Editor's Letters

by T. Austin-Sparks

November-December 1961

To speak of the Coming again of the Lord would not be introducing something new and fresh into Christian belief, although there is something new and fresh in this truth for the believer. For long years, in the middle and dark ages, as they are called, the light of this testimony was very dim and small, and only glowed in the heart of a faithful remnant of suffering saints. A time came, however, more or less clearly defined as an event or an epoch, when this truth was restored to its place in the forefront of teaching and expectation, and today it is pressing into the life and hearts - more than the heads - of multitudes of Christians in a way without parallel in history. It is true that world-conditions have always been the occasion for the strengthening and renewing of this hope and expectation. It was so in the great persecution days of Apostolic times. It is so today, very largely because, on a scale more immense than ever, the world situation is felt to be utterly without solution apart from a further intervention of God such as the Coming of Christ.

There is one thing that we would remark before coming to the real heart of this present message. It is this. The Lord, when formerly here, definitely said that He would return. The heavenly messengers at His Ascension quite precisely made the same statement. Henceforth, we have very little in the New Testament that is in the nature of a statement of the fact that He will come again; all that is there - or most of that very great all - is on the lines of an assumption that He is coming and of teaching relating to the matter. True, there is the "Behold, I come quickly", and, "Behold, he cometh", but for the rest it is mostly explanation, exhortation, admonition, warning, in relation to the event. The fact - so far as the Church is concerned - is taken for granted. What remained was to deal with related perplexities, relieve tensions, explain experiences, encourage and comfort, and point out the indications related to the Lord's Coming.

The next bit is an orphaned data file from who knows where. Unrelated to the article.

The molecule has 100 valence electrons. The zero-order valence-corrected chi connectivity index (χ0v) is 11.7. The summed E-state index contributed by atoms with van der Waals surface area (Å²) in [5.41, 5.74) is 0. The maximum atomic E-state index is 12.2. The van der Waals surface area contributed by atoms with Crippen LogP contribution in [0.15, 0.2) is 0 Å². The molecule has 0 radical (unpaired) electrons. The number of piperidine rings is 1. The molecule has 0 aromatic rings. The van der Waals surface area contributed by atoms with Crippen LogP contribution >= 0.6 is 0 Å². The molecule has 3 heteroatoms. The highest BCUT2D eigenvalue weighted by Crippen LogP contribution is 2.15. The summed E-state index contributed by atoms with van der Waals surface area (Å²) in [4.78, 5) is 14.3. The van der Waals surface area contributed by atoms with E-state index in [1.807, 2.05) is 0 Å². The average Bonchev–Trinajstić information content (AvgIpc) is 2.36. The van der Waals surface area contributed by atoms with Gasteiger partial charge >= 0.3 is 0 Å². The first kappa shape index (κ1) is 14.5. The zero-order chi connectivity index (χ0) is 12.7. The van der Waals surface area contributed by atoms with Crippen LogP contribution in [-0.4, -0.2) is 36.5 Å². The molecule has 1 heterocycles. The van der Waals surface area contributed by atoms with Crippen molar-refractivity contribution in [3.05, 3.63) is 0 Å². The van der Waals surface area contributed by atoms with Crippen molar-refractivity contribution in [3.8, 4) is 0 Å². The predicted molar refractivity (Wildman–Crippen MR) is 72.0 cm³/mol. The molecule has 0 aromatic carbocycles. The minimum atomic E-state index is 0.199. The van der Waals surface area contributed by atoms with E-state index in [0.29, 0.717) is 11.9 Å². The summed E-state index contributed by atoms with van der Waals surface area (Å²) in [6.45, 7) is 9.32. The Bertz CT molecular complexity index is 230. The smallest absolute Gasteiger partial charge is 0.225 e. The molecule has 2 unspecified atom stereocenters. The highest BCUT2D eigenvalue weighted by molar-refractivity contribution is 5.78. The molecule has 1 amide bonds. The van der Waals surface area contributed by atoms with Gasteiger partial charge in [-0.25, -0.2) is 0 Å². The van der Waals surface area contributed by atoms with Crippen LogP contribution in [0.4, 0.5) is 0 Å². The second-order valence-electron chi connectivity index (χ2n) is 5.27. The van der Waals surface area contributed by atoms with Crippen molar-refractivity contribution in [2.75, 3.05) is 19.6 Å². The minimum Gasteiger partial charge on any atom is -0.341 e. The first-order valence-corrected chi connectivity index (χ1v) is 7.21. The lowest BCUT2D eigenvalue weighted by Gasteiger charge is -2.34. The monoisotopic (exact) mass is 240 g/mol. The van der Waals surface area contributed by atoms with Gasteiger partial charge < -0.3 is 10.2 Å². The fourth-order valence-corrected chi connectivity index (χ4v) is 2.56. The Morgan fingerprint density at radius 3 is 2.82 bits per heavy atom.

This brings us to our immediate consideration. We focus it in a question. In the composite picture of this matter in the Scriptures; that is, in putting together many parts and references related to the Coming again of Christ, is there one word that gathers into itself - more than any other - the portent and pointer to its nearness? Many historical "signs" have been made much of by schools of prophecy, and the whole subject has suffered quite a lot of discrediting by deductions and prophesyings which have proved mistaken or untimely. Again and again, these prophets have had to revise or adjust their conclusions. Be that as it may, there is that which presses upon the consciousness of true believers which is more than inductive or deductive calculations and conclusions. To answer our question from the mass of Scripture we are sure that there is such a word, and to mention it is to act like a key to so much, both in Scripture and in the world.


Was not this the principle laid down by the Lord Himself in His parable of the Wheat and the Tares (or Darnel)?